A chosen wilderness

We all find ourselves in the wilderness sometimes.

I’m not referring to the physical wild places in nature (much as I love those). I’m thinking instead of those uncomfortable inner experiences of wilderness where we are left wandering outside of our usual routines with our familiar landmarks nowhere in sight. We find ourselves outside of our comfort zone and unsure of the way home in the desolate, unfamiliar landscape we find ourselves in.

Life’s broken places—losses, heartbreaks, illnesses, traumas, injuries, and setbacks—are usually the harsh shoves that force us into these seasons of wandering in the wilderness. We don’t choose them and would do anything to escape them.

Despite the discomfort and desolation these seasons bring, they also bring rich gifts as they strip away the dross of our lives to let us see more clearly what’s real underneath. I’ve written before about the gifts of the desert and how to hold onto those gifts after we return from the wilderness, so I won’t focus on that here.

What I’m more interested in is what it looks like to choose the wilderness. I recently came across a comment about the season of Lent being like a desert time or a chance to enter into the wilderness. It was accompanied by this quote:

“What if we view this desert time of Lent as not just a time to reflect or to lament or to confess or to fast, but a time where we learn to be free.” ~Megan Westra

Whether you celebrate the Lenten season or not, this idea prompted me to ponder what it means to choose to dedicate a time to intentionally entering the wilderness, choosing to wander outside our comfort zones and familiar patterns for a season.

Rather than waiting until life forces into the wilderness, what would it look like to choose it intentionally as part of quest to grow and to deepen our inner freedom?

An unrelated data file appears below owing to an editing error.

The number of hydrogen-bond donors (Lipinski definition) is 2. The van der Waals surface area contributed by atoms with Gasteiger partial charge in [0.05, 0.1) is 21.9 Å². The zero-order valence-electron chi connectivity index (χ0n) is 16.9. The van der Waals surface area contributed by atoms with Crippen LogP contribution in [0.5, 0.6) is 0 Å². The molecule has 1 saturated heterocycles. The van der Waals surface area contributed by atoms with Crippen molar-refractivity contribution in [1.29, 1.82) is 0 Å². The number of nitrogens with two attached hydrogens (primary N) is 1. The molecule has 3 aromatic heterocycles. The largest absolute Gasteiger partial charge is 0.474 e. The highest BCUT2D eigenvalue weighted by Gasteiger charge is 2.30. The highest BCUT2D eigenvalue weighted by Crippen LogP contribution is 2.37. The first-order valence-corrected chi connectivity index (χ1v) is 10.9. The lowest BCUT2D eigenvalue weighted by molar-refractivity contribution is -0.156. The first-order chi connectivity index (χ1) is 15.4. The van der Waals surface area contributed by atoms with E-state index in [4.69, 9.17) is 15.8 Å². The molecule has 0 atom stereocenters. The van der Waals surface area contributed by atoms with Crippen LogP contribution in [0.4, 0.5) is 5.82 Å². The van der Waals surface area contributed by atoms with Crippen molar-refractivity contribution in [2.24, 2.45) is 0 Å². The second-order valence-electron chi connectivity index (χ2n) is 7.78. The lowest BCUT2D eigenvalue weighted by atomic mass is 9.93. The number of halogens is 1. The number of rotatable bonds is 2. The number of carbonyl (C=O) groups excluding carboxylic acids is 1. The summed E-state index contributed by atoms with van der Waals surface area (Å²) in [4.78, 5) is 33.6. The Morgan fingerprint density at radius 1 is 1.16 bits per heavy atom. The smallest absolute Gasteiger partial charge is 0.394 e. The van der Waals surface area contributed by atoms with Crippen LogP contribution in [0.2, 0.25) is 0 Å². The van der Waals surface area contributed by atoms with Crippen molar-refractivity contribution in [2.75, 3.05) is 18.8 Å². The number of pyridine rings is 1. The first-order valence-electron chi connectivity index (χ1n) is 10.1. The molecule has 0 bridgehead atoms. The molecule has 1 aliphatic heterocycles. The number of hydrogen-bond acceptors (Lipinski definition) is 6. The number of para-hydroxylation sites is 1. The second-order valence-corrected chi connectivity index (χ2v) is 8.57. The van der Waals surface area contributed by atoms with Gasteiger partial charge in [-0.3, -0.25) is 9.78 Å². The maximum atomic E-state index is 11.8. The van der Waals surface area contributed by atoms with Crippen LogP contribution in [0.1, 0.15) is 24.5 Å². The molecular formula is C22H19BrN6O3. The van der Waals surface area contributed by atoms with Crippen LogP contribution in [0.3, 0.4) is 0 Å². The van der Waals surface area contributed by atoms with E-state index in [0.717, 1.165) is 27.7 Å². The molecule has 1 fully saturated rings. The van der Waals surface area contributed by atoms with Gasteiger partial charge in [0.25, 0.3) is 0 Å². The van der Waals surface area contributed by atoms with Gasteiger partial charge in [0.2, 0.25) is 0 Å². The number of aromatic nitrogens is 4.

Is that not a deepening of kintsugi living to choose spaces that help us shine our gold by nurturing our growth and healing?

For some people, traditional Lenten practices of giving things up to enter the wilderness through making space by letting go (even temporarily) of distractions or pleasures may be an optimal way of finding an entry into wilderness wandering.

For others, adding a new practice (like meditation) or learning a new skill (like how to better handle conflict) might be a better opening into a space of wilderness through the stretching discomfort of the trial and error that comes with new things.

Others may find that spending a season in intentional deep reflection through journaling or therapy with a focus on healing and growth may be the most effective route into that wilderness space.

For many of us, I suspect a combination of all three of these things—stripping away, deep reflection, and new practices—work best in synergy with each other to create the most effective doorway into the uncomfortable yet fruitful space of inner wilderness.

Life has been pushing me hard in the last year into wilderness spaces of my own as I’ve faced one setback and challenge after another. I feel pretty beaten up and exhausted with trying to keep it all going.